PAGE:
Any device or person that provides fre- quency and callsign information of  any station during the contest  period. This in-  cludes band  skimmers or similar devices. Passive spotting does NOT include band scopes, SDR receivers, or the like, which provide no information about  the  signal other than its presence, which  is allowed in all categories.

IV. Exchange:  
RS(T)  and state  for U.S., province for Canada, and CQ Zone for  DX. Note: Zones are location indica- tors only and do not count for multipliers.

V. Multiplier:
U.S. States: (48 contiguous  states); U.S.  District of Columbia (DC) (1)
Canadian Provinces: (14) VO1, VO2,  NB, NS, PEI (VY2), VE2, VE3, VE4, VE5, VE6,  VE7, VE8 (NWT), VY1 (YUK), VYØ. DXCC plus WAE countries: WAE: IT, GM  (Shetland Islands), JW (Bear island), TA1  (European Turkey), 4U1VIC,  YU8 Kosova.

VI. Points:
Contacts with stations  in own country:
2 points.
Contacts with other countries on same continent: 5 points.
Contacts with other continents: 10 points Maritime   mobile  contacts count    5 points. There is no multiplier  value for  a maritime mobile contact.

All stations—the  final score is the result  of the total QSO points multiplied by the  sum of all  multipliers (states, VE provinces, DX countries).

VIII. Awards: 
Certificates   will   be awarded to the top scorers in each class (see provisions under classes)  by state, Canadian area, and DX  country. Run- ners-up with  high  scores  over 100,000 points   may   also  receive certificates. The trophies and donors for all categories can be found on the official contest web- site, . If you are interest- ed in sponsoring a plaque for  this con-est, please  contact  us at: .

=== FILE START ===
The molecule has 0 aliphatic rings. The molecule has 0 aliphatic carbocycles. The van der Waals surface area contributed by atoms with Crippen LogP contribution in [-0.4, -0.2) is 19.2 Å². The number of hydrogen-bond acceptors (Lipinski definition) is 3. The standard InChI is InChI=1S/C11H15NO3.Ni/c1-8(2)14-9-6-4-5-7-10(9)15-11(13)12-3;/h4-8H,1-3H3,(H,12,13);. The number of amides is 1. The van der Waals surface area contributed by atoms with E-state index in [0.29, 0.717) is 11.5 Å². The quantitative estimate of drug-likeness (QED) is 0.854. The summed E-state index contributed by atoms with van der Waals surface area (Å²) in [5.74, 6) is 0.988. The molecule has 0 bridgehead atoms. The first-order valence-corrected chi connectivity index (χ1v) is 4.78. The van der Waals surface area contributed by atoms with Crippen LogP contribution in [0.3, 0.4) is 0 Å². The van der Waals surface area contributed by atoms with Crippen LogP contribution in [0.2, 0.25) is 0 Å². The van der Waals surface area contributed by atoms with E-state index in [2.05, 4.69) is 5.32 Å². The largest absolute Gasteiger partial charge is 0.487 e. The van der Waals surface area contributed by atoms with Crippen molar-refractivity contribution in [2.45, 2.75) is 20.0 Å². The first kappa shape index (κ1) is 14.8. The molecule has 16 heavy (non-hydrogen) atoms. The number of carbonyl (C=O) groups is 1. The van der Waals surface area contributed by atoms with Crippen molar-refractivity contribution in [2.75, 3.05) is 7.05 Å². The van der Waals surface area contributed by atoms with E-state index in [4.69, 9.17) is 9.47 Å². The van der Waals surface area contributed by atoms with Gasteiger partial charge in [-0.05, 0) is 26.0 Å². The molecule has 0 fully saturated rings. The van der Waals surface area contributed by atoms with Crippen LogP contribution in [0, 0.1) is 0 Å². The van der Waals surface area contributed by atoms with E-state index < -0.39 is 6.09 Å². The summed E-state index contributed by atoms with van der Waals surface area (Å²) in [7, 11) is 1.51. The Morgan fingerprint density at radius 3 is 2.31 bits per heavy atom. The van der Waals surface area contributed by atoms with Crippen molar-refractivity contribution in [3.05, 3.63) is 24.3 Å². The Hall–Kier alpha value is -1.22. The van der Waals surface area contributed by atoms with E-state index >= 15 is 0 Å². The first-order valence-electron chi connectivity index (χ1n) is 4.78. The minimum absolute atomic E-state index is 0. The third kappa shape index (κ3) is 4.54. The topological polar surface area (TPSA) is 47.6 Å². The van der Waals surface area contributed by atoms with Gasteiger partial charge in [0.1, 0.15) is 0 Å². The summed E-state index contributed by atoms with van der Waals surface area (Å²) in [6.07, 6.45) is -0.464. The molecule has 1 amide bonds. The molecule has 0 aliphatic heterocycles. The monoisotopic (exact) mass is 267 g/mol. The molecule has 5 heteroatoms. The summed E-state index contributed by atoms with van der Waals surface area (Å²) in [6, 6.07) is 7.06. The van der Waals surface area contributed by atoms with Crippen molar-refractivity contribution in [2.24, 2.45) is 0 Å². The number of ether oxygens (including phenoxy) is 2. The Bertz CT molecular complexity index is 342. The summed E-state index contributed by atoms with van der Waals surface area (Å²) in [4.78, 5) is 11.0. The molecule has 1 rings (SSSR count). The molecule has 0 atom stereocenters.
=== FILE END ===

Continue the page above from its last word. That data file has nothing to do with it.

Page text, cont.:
IX. Club  Competition: 
Any club  that submits at least three logs may enter the Club Competition.  The name  of the  club must be clearly identified under  club com- petition on the summary sheet, or summa- ry portion of the Cabrillo log. Please make sure all entrants from your club use the same club  name (spelled  the same) in the Cabrillo entry. Non-compliance with this request may result in your score not being credited to your club’s entry.

The  submission of Cabrillo  Logs is highly encouraged. Please submit   CQ WW 160 Meter Contest logs via e-mail to
<> for  CW     and
<> for SSB. Logs are requested to be in the Cabrillo file format. You  can  view  the  current  list of  logs received at .
Cabrillo format logs are received by a log processing robot. If your log has been submitted correctly,  the robot will  reply with an e-mail containing a tracking (con-  firmation) number. If there is a problem with your log, the robot will send you an error message containing suggestions for how to fix your log. Read this e-mail care- fully. Most log submission problems are minor and can be corrected in one pass. Submit your log as many times as need- ed. The last submitted log will be the ver- sion that  counts  for  your  official entry. Once you receive a tracking number, your log has been accepted. Inquiries may be sent to .
Special request for   competitive entries: Wherever possible, the entrant is asked to record and save an audio file of the contest  for  review by the committee when requested. Any type of audio format is acceptable. This is only a request and is not required for awards.
Be sure to send in paper and diskette- based logs early to ensure receipt by the deadlines. Unreadable paper logs will be classified  as check logs

XI. Penalties  and  Disqualification: 
Logs will be cross-checked and penalties will be applied at the committee’s discre- tion for contacts determined  to be bad or busted. The bad QSO is removed and a penalty of three more equivalent QSOs is applied  to  the  points  only. No  penalty should be applied for unique QSOs unless they are deemed excessive. A  log may be disqualified for violation of amateur radio regulations, unsportsmanlike conduct, or claiming excessive unverified contacts.